• Because we (the scientific and technology community) now understand enough about biology to adapt technology to address real clinical problems. Our knowledge of genetics alone allows us to design targeted (i.e., “personalized”) therapeutic solutions.
  • Because cost and resource constraints have led to patients being more engaged in the price and quality of their health care.
  • Because consumer power has forced many practitioners (and technologists) to consider the “might” of this market.
  • Because new technologies facilitate fundamental health service innovation for providers as well as patients.

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Telehealth Saves Lives, Reduces Costs: A Physician’s Perspective

February 9th, 2012
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Wireless technology is evolving in positive ways. It’s now more affordable, more accessible (thanks to broadband capacity), and more portable (via devices such as tablets and smartphones). And it is no exaggeration to say that this technology has made a life-saving difference for many patients who otherwise would not get care.
 
At the Center for Telehealth and Cybermedicine Research at the University of New Mexico, we studied the ability of telehealth tools (e.g., video connections, conference calling, electronic record sharing) to improve access and outcomes of rural New Mexicans suffering from a variety of health problems. In that role, we have been the incubator for several applications of telehealth designed to integrate the technologies that address important healthcare needs and gaps in access. One example was hepatitis C. While this disease is curable, multiple treatments are required and patients must be monitored for adverse effects. Project ECHO (Extension for Community Healthcare Outcomes) was initially incubated in our Center under the leadership of Dr. Sanjeev Arora. That project was recently published in the New England Journal of Medicine demonstrating how the program provided community healthcare providers with the expertise and tools they needed to treat hundreds, if not thousands, of people who previously were receiving no care for hepatitis C. In addition, outcomes of these remote patients were as good as outcomes of patients who traveled (often hundreds of miles) to the University’s medical center in Albuquerque.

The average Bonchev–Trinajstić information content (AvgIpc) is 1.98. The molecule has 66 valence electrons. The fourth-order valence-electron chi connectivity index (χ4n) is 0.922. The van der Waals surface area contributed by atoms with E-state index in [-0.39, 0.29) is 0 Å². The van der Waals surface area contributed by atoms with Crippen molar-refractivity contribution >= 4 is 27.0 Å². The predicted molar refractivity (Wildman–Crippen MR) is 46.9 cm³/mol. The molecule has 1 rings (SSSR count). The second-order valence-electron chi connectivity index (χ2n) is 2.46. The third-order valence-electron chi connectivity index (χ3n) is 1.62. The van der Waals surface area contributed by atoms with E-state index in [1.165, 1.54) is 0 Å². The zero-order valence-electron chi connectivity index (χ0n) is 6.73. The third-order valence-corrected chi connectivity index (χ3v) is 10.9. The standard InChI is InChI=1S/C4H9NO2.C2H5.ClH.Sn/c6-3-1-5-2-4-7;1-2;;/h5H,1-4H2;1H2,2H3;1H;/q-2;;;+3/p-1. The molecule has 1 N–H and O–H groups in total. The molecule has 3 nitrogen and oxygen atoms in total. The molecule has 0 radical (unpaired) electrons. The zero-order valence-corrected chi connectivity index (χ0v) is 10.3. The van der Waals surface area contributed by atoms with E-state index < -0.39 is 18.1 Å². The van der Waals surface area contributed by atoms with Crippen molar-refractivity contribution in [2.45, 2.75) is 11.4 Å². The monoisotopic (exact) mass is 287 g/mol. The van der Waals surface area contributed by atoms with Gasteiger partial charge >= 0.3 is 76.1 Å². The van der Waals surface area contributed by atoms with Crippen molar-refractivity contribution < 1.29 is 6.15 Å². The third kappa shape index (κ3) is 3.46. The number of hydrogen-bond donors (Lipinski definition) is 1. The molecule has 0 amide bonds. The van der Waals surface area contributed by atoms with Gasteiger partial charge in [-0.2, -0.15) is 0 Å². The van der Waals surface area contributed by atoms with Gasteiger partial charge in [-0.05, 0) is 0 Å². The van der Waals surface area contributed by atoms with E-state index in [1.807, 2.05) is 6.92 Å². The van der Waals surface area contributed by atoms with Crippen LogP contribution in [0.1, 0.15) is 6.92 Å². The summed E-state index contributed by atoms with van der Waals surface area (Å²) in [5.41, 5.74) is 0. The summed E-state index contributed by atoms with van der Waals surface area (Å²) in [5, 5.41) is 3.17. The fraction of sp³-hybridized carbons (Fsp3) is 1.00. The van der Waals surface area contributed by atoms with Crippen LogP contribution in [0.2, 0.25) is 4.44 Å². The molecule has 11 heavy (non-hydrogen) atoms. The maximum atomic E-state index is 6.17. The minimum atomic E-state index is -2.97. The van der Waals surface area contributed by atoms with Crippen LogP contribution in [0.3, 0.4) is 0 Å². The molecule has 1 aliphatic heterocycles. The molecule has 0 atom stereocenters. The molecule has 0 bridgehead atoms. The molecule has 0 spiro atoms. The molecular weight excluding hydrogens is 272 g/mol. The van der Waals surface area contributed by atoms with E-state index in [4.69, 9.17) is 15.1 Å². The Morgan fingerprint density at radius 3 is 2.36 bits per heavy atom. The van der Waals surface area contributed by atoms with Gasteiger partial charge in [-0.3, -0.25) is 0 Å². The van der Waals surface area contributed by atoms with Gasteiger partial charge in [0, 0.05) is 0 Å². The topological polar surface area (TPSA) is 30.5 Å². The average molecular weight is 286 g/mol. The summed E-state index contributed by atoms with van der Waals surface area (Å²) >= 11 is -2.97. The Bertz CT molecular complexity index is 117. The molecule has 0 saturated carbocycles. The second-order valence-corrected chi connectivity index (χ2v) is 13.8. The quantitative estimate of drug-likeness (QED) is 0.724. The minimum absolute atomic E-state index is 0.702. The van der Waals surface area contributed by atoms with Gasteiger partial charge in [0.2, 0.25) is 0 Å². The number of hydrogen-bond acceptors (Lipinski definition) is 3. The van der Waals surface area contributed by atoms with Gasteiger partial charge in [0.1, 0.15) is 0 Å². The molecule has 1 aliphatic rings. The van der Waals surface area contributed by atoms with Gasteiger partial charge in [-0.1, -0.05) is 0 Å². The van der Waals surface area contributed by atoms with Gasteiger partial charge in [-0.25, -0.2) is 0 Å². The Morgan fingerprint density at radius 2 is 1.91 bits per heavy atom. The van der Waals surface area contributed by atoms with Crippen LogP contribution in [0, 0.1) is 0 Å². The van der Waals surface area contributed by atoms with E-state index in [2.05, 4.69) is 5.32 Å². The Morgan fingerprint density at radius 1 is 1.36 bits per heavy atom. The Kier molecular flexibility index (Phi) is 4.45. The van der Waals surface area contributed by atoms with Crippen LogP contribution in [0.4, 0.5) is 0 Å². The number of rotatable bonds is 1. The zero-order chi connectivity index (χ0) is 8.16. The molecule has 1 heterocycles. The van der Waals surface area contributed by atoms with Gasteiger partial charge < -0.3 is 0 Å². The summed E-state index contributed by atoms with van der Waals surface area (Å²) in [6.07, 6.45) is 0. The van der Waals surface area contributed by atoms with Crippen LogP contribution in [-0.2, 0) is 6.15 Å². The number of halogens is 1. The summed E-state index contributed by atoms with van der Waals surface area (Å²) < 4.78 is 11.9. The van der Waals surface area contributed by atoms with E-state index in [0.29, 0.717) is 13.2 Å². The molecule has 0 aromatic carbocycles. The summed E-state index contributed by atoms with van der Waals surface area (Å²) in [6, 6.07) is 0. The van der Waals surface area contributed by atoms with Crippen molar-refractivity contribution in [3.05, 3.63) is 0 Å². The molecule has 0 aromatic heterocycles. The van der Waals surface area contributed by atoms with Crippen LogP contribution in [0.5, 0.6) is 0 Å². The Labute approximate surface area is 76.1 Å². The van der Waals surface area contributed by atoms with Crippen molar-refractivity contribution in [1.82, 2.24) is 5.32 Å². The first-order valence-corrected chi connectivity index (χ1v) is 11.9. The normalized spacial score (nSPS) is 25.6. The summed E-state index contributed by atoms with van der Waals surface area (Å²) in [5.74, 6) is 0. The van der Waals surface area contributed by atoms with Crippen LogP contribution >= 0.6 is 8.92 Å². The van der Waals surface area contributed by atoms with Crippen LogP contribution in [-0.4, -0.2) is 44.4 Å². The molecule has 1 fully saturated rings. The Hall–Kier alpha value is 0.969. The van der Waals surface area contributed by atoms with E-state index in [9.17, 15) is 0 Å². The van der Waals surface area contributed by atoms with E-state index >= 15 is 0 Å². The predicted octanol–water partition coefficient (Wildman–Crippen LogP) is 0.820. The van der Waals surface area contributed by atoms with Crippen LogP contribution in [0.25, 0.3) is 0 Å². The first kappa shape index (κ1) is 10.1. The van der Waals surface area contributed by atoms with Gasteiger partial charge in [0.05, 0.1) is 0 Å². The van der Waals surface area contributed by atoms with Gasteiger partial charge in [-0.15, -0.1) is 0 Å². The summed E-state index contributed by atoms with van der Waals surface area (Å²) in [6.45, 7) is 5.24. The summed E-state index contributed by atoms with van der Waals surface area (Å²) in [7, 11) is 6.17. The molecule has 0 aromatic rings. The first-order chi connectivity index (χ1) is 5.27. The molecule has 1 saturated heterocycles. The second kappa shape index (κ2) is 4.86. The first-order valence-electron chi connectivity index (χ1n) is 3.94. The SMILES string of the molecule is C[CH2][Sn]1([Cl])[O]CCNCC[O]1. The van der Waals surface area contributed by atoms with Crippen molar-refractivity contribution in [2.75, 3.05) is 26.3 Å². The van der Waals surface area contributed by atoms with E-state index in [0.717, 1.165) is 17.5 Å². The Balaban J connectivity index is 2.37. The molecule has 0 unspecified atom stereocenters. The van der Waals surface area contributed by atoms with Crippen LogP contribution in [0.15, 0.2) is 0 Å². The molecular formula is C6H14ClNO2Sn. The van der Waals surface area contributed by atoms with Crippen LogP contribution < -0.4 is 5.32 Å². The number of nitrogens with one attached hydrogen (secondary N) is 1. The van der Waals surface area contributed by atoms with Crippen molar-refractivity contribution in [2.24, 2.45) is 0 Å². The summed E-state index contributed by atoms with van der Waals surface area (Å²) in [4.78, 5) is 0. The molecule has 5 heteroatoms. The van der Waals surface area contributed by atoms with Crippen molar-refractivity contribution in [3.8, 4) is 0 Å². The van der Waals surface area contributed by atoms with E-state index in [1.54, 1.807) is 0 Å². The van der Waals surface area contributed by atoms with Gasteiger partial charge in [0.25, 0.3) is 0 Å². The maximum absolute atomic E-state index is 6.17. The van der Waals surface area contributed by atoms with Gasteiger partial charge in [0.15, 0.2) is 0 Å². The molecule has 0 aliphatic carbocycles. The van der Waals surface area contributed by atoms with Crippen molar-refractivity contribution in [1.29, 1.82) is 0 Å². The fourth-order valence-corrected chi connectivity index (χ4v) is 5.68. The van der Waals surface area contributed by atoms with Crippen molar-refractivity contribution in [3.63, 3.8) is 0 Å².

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Expert’s View: Trends in Trans-Atlantic Life Science Technology

June 7th, 2011
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In my May 17 blog post, I introduced Dr. Andreas Muehler as one of Popper and Co.’s new strategic advisors. Dr. Muehler brings broad perspectives and business insights, owing in part to his close relationships with established industry leaders in the joint development and commercialization of medical products worldwide. Building upon our last discussion, where I was caught by his enthusiasm as we talked about his past role as CEO for a struggling medical device firm and his experiences positioning products in the global marketplace, I recently talked with Dr. Muehler again to further explore his impressions on the differences between the E.U. and U.S. markets for new life science technologies.
 
CP:  You’ve served within or supported the pharmaceutical and medical device industries in both Europe and the U.S. What do you see as some of the differences?